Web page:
Breast cancer risk tied to grandmother's diet
Eating too much fat in pregnancy may be an indulgence that has a less-than-beneficial effect on generations to come, say researchers at Georgetown Lombardi Comprehensive Cancer Center. Their unique study in rats shows that pregnant females that ate a high fat diet not only increased breast cancer risk in their female daughters but also in that daughter's offspring - the "granddaughters." Details of the study will be presented at the AACR 101st Annual Meeting 2010.
The researchers say they don't know why this risk is passed on through two generations, but they believe it occurs through as-yet unknown "epigenetic" changes that result in an increase in terminal end buds in the breast tissue - an increase that apparently can then be passed on through generations. These buds are believed to be the structures where breast cancer can develop, and having more of these structures seems to increase breast cancer risk, says the study's lead investigator, Sonia de Assis, Ph.D., a postdoctoral fellow in Leena Hilakivi-Clarke's laboratory at Lombardi. "That is our theory, but we really don't know how it is happening - just yet."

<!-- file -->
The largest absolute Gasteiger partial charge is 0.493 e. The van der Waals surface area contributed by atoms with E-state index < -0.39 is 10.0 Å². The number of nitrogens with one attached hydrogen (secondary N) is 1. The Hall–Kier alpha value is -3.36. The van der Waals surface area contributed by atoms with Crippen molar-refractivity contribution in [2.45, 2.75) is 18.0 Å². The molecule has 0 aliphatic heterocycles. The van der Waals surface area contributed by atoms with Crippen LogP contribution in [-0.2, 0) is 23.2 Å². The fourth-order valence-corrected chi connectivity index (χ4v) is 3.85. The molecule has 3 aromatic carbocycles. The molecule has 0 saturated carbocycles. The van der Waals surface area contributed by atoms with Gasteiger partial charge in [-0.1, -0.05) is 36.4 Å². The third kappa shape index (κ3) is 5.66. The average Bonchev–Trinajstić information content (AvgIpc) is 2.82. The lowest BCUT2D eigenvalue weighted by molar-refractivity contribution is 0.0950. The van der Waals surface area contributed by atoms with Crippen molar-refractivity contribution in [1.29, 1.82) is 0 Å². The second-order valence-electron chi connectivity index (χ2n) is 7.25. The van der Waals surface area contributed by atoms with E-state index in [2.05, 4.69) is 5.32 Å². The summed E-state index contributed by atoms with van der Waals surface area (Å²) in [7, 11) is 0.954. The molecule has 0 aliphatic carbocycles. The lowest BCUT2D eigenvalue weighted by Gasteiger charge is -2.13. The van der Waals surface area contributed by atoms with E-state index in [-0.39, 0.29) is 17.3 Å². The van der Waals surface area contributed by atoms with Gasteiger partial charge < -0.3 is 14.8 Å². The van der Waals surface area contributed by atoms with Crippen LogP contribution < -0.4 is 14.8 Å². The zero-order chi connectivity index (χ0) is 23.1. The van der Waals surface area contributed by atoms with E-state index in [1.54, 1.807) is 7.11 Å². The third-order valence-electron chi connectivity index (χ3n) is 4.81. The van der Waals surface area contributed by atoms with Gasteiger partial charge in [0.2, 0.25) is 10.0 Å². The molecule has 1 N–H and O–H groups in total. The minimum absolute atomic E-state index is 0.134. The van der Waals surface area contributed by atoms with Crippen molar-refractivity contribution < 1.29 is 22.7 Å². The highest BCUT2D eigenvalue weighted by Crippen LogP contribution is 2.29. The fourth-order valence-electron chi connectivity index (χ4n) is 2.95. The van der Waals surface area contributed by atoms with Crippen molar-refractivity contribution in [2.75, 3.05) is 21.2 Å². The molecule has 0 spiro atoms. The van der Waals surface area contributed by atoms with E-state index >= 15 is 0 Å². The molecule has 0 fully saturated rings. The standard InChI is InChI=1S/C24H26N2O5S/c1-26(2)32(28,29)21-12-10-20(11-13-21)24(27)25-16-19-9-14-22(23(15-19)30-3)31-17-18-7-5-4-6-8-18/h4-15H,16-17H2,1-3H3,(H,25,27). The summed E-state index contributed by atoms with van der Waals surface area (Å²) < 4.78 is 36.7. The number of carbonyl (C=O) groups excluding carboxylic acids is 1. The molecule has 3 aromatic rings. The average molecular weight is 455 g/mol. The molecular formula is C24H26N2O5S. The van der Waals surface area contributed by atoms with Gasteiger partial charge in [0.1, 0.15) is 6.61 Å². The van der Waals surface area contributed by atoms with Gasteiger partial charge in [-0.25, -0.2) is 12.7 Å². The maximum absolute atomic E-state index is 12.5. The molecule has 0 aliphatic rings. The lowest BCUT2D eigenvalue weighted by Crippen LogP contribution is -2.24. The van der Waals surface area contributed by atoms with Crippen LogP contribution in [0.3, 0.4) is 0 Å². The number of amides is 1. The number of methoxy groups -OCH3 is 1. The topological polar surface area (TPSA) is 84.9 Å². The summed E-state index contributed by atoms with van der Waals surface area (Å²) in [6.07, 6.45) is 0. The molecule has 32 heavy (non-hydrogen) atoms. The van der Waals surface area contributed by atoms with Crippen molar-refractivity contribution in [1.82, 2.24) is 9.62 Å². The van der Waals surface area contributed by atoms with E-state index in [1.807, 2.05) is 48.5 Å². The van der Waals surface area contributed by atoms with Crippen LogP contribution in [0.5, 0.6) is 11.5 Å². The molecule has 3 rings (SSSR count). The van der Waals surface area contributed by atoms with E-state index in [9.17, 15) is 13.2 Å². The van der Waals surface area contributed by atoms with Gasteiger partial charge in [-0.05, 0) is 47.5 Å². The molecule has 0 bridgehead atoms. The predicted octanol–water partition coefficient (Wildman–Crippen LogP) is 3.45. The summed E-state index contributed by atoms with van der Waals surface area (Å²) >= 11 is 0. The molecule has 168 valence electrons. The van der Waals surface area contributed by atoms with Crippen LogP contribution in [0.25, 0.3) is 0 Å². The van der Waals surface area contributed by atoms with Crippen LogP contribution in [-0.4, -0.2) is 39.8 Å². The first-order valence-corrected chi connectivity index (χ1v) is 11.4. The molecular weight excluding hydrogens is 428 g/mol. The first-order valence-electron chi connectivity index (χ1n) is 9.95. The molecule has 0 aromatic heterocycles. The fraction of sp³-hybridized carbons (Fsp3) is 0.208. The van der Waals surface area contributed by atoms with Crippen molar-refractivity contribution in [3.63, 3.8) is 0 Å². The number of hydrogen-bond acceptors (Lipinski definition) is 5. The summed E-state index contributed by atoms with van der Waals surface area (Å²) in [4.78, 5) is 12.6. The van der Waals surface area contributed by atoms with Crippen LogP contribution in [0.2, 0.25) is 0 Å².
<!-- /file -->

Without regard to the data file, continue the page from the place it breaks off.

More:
The researchers add that while the grandmother ate a diet that was 43 percent fat, she didn't eat more calories than a control population of rats, and both her daughters and granddaughters ate a normal chow.
The researchers also found that the risk appears to not only extend from mother to daughter and granddaughter, but also from mother to son to granddaughter. For example, the daughters of male and female rats born from mother rats that ate a lot of fat had an 80 percent chance of developing breast cancer, but the risk was about 69 percent if the granddaughter's mother or father was born from a rat that ate normally and the other parent came from a high-fat-consuming parent. By contrast, granddaughters of grandmother rats who ate a normal chow had a 50 percent chance of developing breast cancer.
They also studied a different control populations of rats given estradiol- a form of estrogen - and saw no increase in breast cancer risk in granddaughters. That suggests that the increased estrogen production related to eating more fat is not the source of the problem, they say.
"The implications from this study are that pregnant mothers need to eat a well balanced diet because they may be affecting the future health of their daughters and granddaughters," says de Assis.